The University of Bath has published a new study showing how learning to play a musical instrument can see a marked improvement in participants’ audio-visual stimulation and a reduction in the amount of stress and anxiety they feel.
A new study published by researchers at the University of Bath demonstrates the positive impact learning to play a musical instrument has on the brain’s ability to process sights and sounds, and shows how it can also help to lift a blue mood.
Publishing their findings in the academic journal Nature Scientific Reports, the team behind the study shows how beginners who undertook piano lessons for just one hour a week over 11 weeks reported significant improvements in recognising audio-visual changes in the environment and reported less depression, stress and anxiety.
The University of Bath researchers were PhD student Yuqing Che; Crescent Jicol, Lecturer in Computer Science; Chris Ashwin, Lecturer in Cognitive Psychology; and Karin Petrini Senior Lecturer/Associate Professor in Experimental and Cognitive Psychology.
This was a randomised control study (RCT) – a study that measures the effectiveness of a new intervention by examining cause-effect relationships between an intervention and outcome – where 31 young adults were assigned into either a music training, music listening, or a control group. Individuals with no prior musical experiences or training were instructed to complete weekly one-hour sessions. While the intervention groups played music, the control groups either listened to music or used the time to complete homework. But what makes this study different from ones done previously is that firstly all participants had no prior music knowledge; secondly all of them were tested before and after their training (or music listening, or the control group; and thirdly they were tested on mental health variables.
Co-author Chris Ashwin explains, “We measured them beforehand on their multi sensory (audio visual) processing, emotional processing and some mental health measures, before running the active musical training. music listening and control group exposure for 11 weeks. And then we tested them to see the actual effects of the music training on these different groups.”
Music Training Sessions Each music training session included two segments. The first 20-minute segment was dedicated to finger exercise. The second segment lasted for 40 minutes. All training sessions were carried out on a one-to-one basis. Participants learned these pieces in the order below. They proceeded to the next song once they could play the former one correctly and fluently: • William Gillock A Stately Sarabande. Classic Piano Repertoire (Elementary). • Johann Christian Bach Aria in F, BWV Anh. II 131. • Giuseppe Verdi La donna è mobile (from Rigoletto). • Bryan Kelly Gypsy Song: No. 6 from A Baker’s Dozen. • Traditional American Folk Song: When the Saints Go Marching In.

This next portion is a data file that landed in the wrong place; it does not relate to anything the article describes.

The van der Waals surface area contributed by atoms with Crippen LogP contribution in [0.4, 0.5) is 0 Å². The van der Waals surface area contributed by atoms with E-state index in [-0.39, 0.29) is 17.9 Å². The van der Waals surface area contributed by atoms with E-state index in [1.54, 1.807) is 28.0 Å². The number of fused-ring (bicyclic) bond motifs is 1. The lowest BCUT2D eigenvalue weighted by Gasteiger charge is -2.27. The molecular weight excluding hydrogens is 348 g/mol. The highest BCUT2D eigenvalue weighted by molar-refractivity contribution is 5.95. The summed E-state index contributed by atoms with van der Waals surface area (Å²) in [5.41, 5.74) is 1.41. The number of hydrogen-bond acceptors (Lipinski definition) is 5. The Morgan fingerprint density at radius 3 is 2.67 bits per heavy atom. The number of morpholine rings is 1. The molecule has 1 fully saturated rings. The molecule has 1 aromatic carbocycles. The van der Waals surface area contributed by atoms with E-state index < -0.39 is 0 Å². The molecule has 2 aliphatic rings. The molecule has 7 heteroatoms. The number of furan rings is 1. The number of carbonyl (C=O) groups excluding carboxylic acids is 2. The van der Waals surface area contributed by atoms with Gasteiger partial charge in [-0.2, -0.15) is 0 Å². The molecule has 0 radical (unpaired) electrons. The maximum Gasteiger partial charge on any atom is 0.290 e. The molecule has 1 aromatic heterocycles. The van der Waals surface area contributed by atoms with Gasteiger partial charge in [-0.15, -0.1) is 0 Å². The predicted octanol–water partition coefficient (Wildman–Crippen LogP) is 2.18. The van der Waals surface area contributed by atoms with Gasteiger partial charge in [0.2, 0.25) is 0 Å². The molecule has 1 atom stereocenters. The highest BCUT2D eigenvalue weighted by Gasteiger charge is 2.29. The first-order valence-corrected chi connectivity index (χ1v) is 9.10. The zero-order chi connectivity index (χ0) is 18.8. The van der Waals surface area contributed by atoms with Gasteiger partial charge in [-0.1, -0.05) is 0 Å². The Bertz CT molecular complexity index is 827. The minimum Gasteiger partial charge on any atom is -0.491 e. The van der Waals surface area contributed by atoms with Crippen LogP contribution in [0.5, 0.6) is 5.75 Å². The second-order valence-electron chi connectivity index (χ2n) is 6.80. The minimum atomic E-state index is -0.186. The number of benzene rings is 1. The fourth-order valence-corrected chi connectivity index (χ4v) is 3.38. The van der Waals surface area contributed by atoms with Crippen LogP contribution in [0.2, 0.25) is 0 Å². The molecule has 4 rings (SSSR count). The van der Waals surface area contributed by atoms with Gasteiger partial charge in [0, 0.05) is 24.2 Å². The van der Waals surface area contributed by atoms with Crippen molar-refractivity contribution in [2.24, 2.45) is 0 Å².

It was found that within just a few weeks of starting lessons, people’s ability to process multisensory information – meaning sight and sound – was enhanced. Improved ‘multisensory process’ has benefits for almost every activity we participate in – from driving a car and crossing a road, to finding someone in a crowd or watching TV.
These multisensory improvements were also found to extend beyond musical abilities. With musical training, people’s audio-visual processing became more accurate across other tasks. Those who received piano lessons showed greater accuracy in tests where participants were asked to determine whether sound and vision ‘events’ occurred at the same time.
This was true both for simple displays presenting flashes and beeps, and for more complex displays showing a person talking. Such fine-tuning of individuals’ cognitive abilities was not present for the music listening group (where participants listened to the same music as played by the music group), or for the non-music group (where members studied or read).
In addition, the findings went beyond improvements in cognitive abilities, showing that participants also had reduced depression, anxiety and stress scores after the training compared to before it. The authors suggest that music training could be beneficial for people with mental health difficulties, and further research is currently underway to test this.
Dr Karin Petrini from the University of Bath’s Department of Psychology, explained: “We know that playing and listening to music often brings joy to our lives, but with this study we were interested in learning more about the direct effects a short period of music learning can have on our cognitive abilities.
“Learning to play an instrument like the piano is a complex task: it requires a musician to read a score, generate movements and monitor the auditory and tactile feedback to adjust their further actions. In scientific terms, the process couples visual with auditory cues and results in a multisensory training for individuals.
“The findings from our study suggest that this has a significant, positive impact on how the brain processes audio-visual information even in adulthood when brain plasticity is reduced.”
Following on from this research, the university has plans to undertake further research on the power of music training by comparing a group of austistic participants with a group of neurotypical people.
The full study – ‘An RCT study showing few weeks of music lessons enhance audio-visual temporal processing’ can be seen on nature.com. Both autistic and neurotypical people are invited to sign up for the University of Bath’s participant database to hear about some of the studies and have the opportunity to take part. Sign up at bath.ac.uk